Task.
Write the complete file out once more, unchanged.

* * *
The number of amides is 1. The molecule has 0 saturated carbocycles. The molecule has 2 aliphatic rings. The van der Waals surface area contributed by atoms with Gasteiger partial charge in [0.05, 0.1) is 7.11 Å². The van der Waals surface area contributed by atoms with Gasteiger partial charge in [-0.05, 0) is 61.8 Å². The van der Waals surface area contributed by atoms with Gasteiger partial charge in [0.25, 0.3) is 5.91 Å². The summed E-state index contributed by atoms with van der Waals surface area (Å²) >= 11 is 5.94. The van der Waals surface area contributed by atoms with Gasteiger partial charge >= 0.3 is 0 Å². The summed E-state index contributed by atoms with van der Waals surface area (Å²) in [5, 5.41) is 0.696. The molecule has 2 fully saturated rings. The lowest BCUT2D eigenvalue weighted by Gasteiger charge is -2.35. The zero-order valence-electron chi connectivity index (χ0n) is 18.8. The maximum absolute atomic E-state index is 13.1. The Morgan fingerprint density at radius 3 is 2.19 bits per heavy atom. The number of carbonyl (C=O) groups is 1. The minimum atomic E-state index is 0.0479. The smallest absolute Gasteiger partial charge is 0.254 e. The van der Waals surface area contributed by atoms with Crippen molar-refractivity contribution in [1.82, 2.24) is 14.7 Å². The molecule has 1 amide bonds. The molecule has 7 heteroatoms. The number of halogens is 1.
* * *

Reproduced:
The number of amides is 1. The molecule has 0 saturated carbocycles. The molecule has 2 aliphatic rings. The van der Waals surface area contributed by atoms with Gasteiger partial charge in [0.05, 0.1) is 7.11 Å². The van der Waals surface area contributed by atoms with Gasteiger partial charge in [-0.05, 0) is 61.8 Å². The van der Waals surface area contributed by atoms with Gasteiger partial charge in [0.25, 0.3) is 5.91 Å². The summed E-state index contributed by atoms with van der Waals surface area (Å²) >= 11 is 5.94. The van der Waals surface area contributed by atoms with Gasteiger partial charge >= 0.3 is 0 Å². The summed E-state index contributed by atoms with van der Waals surface area (Å²) in [5, 5.41) is 0.696. The molecule has 2 fully saturated rings. The lowest BCUT2D eigenvalue weighted by Gasteiger charge is -2.35. The zero-order valence-electron chi connectivity index (χ0n) is 18.8. The maximum absolute atomic E-state index is 13.1. The Morgan fingerprint density at radius 3 is 2.19 bits per heavy atom. The number of carbonyl (C=O) groups is 1. The minimum atomic E-state index is 0.0479. The smallest absolute Gasteiger partial charge is 0.254 e. The van der Waals surface area contributed by atoms with Crippen molar-refractivity contribution in [1.82, 2.24) is 14.7 Å². The molecule has 1 amide bonds. The molecule has 7 heteroatoms. The number of halogens is 1.